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Criminal Inquiry Spreads to OgilvyOne Interactive Shop

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NEW YORK ( -- In U.S. District Court here yesterday, an Ogilvy & Mather executive placed former colleague Shona Seifert at a meeting where some ad agency staff members were asked to bill hours they would never actually work to the White House anti-drug office account.
Photo: Louis Lanzano
Timesheet-related comments by Thomas Early, former chief financial officer of Ogilvy & Mather, New York, were described in testimony in U.S. District Court in lower Manhattan.
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It was the fourth day of testimony in the criminal proceeding involving the WPP Group advertising agency's work for the Office of National Drug Control Policy (ONDCP). Ms. Seifert, a former senior partner and executive group director at Ogilvy, and Thomas Early, its former chief financial officer, have pleaded not guilty to an 11-count indictment accusing them of conspiracy in making false billing claims against the federal government.

August 1999 meeting
Joseph Burke, director of print production at Ogilvy's New York office, testified that Ms. Seifert was at an Aug. 10, 1999, meeting where employees were asked to pad their timesheets in order to make up for a projected revenue shortfall on the ONDCP account.

Mr. Burke is not the first witness to connect Ms. Seifert with meetings and other communications about timesheet falsification, but his testimony was striking because he has not been accused of wrongdoing, as other witnesses against Ms. Seifert and Mr. Early have been.

"It felt to me that we were being asked to put down more time on the business than we could work," he said, adding there was no talk of additional assignments on the ONDCP account. Mr. Burke said he ignored the directions given at the meeting. "I billed time exactly as I did before. No more, no less."

Mr. Burke's testimony -- confident, straightforward, certain -- was in sharp contrast to his predecessor on the witness stand, Peter Chrisanthopoulos. Mr. Chrisanthopoulos, a former president for national broadcasting and programming at Ogilvy, was one of those witnesses who pleaded guilty in hopes of leniency in his sentence.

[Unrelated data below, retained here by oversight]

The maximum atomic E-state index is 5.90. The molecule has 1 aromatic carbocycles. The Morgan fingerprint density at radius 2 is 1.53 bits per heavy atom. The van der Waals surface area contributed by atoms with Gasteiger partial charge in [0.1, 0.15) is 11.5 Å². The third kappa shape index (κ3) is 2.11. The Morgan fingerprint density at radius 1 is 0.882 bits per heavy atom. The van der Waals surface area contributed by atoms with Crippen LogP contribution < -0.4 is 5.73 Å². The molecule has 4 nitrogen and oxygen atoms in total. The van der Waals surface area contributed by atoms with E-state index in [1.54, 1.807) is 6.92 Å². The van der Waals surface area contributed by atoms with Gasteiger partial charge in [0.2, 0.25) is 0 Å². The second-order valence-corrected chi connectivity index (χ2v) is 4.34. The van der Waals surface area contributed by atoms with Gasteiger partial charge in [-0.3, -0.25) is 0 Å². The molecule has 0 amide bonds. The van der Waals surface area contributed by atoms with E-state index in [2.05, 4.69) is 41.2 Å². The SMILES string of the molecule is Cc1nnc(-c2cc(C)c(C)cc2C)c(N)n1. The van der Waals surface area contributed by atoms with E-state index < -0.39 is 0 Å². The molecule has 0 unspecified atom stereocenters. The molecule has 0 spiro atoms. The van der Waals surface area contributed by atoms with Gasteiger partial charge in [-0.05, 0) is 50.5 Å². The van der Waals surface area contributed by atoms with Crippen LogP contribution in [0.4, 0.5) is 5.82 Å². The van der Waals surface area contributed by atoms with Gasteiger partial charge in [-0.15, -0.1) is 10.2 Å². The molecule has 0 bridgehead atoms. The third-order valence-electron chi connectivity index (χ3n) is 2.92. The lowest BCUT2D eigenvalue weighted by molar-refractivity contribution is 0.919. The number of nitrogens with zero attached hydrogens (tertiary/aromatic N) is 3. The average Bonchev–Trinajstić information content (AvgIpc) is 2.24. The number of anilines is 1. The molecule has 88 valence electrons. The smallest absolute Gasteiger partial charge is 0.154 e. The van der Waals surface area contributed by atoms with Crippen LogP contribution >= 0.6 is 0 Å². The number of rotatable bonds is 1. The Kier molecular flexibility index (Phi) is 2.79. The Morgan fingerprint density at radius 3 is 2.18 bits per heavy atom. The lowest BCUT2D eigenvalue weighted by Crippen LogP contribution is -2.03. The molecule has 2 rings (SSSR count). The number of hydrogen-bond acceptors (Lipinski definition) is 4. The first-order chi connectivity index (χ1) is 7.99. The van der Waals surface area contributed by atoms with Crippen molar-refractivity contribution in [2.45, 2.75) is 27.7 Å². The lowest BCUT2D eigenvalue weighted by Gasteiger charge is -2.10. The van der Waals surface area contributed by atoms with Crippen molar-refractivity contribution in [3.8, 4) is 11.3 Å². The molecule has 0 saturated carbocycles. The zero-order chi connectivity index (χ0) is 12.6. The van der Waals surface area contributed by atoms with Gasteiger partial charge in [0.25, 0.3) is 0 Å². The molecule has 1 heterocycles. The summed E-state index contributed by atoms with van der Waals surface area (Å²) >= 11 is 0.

Inflated timesheets
In a breathy, dejected tone of voice, the slight former executive -- now out of work for 14 months -- told the jury Ms. Seifert and Mr. Early directed him and others to inflate their timesheets. He said he attended a contentious meeting in the fall of 1999 in which an angry Mr. Early blamed the ONDCP shortfall on the media department and ordered the media staff to increase the percentages of the time they logged on the account even if those hours weren't worked.

According to Mr. Chrisanthopoulos, Mr. Early said: "You're going to set new targets for the rest of the year and everybody better use those targets on their timesheets."

A week or so later, he met with Ms. Seifert in a hallway at the agency. "She said the media department is going to get targets for ONDCP and it's important for me and everybody else on ONDCP to use them," Mr. Chrisanthopoulos recalled.

During cross-examination, one of Ms. Seifert's attorneys, Emmet Flood, questioned whether his client, who actually made less money and didn't supervise the witness, would have been able to influence Mr. Chrisanthopoulos even if she wanted to.

"Wouldn't you agree that a woman in another department -- and not the head of the department -- would be poorly positioned to direct you to inflate your timesheets?" Mr. Flood asked.

"No, I wouldn't agree," Mr. Chrisanthopoulos said.

Prosecutors today also tried to demonstrate the sprawl of the overbilling scheme, for the first time showing how it spilled out of the agency's media department and even involved direct and interactive shop OgilvyOne.

Two former OgilvyOne staffers testified that in 1999 managers from the ad agency developed a plan to spread the agency's labor-cost overruns on an IBM project over to the ONDCP account. Sometime after the shortfall was realized, some Ogilvy executives discovered that a Web-development project for IBM subsidiary Tivoli was running $300,000 overbudget because of labor costs, said Wai-Man Leong, a former OgilvyOne employee who is now a client finance director at Ogilvy & Mather.

Mr. Leong said the staff planned to move some of the excess hours -- $27,000 worth -- to ONDCP, but he said he declined to sign a transfer form because he was "uncomfortable."

"We were over by $300,000 and $27,000 seemed like a waste of time," he said.

It was unclear whether those hours were actually transferred and if Ms. Seifert and Mr. Early were related to the plan. The defense team's cross-examination of Mr. Leong will continue today.

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